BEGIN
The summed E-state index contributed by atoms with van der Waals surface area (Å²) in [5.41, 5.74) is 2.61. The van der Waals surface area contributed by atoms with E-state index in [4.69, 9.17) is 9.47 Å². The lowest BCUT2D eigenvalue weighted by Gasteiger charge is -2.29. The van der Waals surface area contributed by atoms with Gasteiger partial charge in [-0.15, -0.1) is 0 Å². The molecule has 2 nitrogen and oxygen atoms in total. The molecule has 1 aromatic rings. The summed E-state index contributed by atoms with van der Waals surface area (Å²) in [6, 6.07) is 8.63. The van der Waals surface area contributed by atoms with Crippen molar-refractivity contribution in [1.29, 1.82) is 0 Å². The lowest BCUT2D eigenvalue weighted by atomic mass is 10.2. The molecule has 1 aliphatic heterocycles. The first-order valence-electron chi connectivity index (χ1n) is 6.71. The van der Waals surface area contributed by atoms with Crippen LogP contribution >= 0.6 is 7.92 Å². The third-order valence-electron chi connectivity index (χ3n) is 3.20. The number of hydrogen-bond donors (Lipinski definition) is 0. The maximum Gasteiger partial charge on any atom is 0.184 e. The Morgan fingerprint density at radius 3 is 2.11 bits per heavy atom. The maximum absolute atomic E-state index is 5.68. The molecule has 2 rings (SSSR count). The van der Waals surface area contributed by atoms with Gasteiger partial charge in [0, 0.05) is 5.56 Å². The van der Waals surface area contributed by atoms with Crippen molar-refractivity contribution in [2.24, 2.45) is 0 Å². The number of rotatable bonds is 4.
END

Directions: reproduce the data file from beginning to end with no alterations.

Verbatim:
The summed E-state index contributed by atoms with van der Waals surface area (Å²) in [5.41, 5.74) is 2.61. The van der Waals surface area contributed by atoms with E-state index in [4.69, 9.17) is 9.47 Å². The lowest BCUT2D eigenvalue weighted by Gasteiger charge is -2.29. The van der Waals surface area contributed by atoms with Gasteiger partial charge in [-0.15, -0.1) is 0 Å². The molecule has 2 nitrogen and oxygen atoms in total. The molecule has 1 aromatic rings. The summed E-state index contributed by atoms with van der Waals surface area (Å²) in [6, 6.07) is 8.63. The van der Waals surface area contributed by atoms with Crippen molar-refractivity contribution in [1.29, 1.82) is 0 Å². The lowest BCUT2D eigenvalue weighted by atomic mass is 10.2. The molecule has 1 aliphatic heterocycles. The first-order valence-electron chi connectivity index (χ1n) is 6.71. The van der Waals surface area contributed by atoms with Crippen LogP contribution >= 0.6 is 7.92 Å². The third-order valence-electron chi connectivity index (χ3n) is 3.20. The number of hydrogen-bond donors (Lipinski definition) is 0. The maximum Gasteiger partial charge on any atom is 0.184 e. The Morgan fingerprint density at radius 3 is 2.11 bits per heavy atom. The maximum absolute atomic E-state index is 5.68. The molecule has 2 rings (SSSR count). The van der Waals surface area contributed by atoms with Gasteiger partial charge in [0, 0.05) is 5.56 Å². The van der Waals surface area contributed by atoms with Crippen molar-refractivity contribution in [2.24, 2.45) is 0 Å². The number of rotatable bonds is 4.